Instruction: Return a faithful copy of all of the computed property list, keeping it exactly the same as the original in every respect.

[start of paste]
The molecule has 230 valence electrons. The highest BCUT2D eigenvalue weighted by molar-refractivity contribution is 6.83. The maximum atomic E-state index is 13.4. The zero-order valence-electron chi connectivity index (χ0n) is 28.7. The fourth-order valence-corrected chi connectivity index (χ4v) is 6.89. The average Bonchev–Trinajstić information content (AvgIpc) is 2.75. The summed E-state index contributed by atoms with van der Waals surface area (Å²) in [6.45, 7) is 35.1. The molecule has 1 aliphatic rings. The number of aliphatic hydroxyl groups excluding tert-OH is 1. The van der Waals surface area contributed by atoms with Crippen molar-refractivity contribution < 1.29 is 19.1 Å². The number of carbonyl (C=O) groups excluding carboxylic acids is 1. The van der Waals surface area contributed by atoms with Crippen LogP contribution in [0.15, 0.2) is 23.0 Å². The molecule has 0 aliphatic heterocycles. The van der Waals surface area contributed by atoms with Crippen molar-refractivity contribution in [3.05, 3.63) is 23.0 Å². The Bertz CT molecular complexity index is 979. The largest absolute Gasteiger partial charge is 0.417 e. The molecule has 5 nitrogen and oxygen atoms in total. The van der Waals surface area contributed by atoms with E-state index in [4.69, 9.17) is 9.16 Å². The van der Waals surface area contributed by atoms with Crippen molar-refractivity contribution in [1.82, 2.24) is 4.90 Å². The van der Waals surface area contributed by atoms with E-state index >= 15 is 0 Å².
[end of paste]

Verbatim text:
The molecule has 230 valence electrons. The highest BCUT2D eigenvalue weighted by molar-refractivity contribution is 6.83. The maximum atomic E-state index is 13.4. The zero-order valence-electron chi connectivity index (χ0n) is 28.7. The fourth-order valence-corrected chi connectivity index (χ4v) is 6.89. The average Bonchev–Trinajstić information content (AvgIpc) is 2.75. The summed E-state index contributed by atoms with van der Waals surface area (Å²) in [6.45, 7) is 35.1. The molecule has 1 aliphatic rings. The number of aliphatic hydroxyl groups excluding tert-OH is 1. The van der Waals surface area contributed by atoms with Crippen molar-refractivity contribution < 1.29 is 19.1 Å². The number of carbonyl (C=O) groups excluding carboxylic acids is 1. The van der Waals surface area contributed by atoms with Crippen LogP contribution in [0.15, 0.2) is 23.0 Å². The molecule has 0 aliphatic heterocycles. The van der Waals surface area contributed by atoms with Crippen molar-refractivity contribution in [3.05, 3.63) is 23.0 Å². The Bertz CT molecular complexity index is 979. The largest absolute Gasteiger partial charge is 0.417 e. The molecule has 5 nitrogen and oxygen atoms in total. The van der Waals surface area contributed by atoms with E-state index in [4.69, 9.17) is 9.16 Å². The van der Waals surface area contributed by atoms with Crippen molar-refractivity contribution in [1.82, 2.24) is 4.90 Å². The van der Waals surface area contributed by atoms with E-state index >= 15 is 0 Å².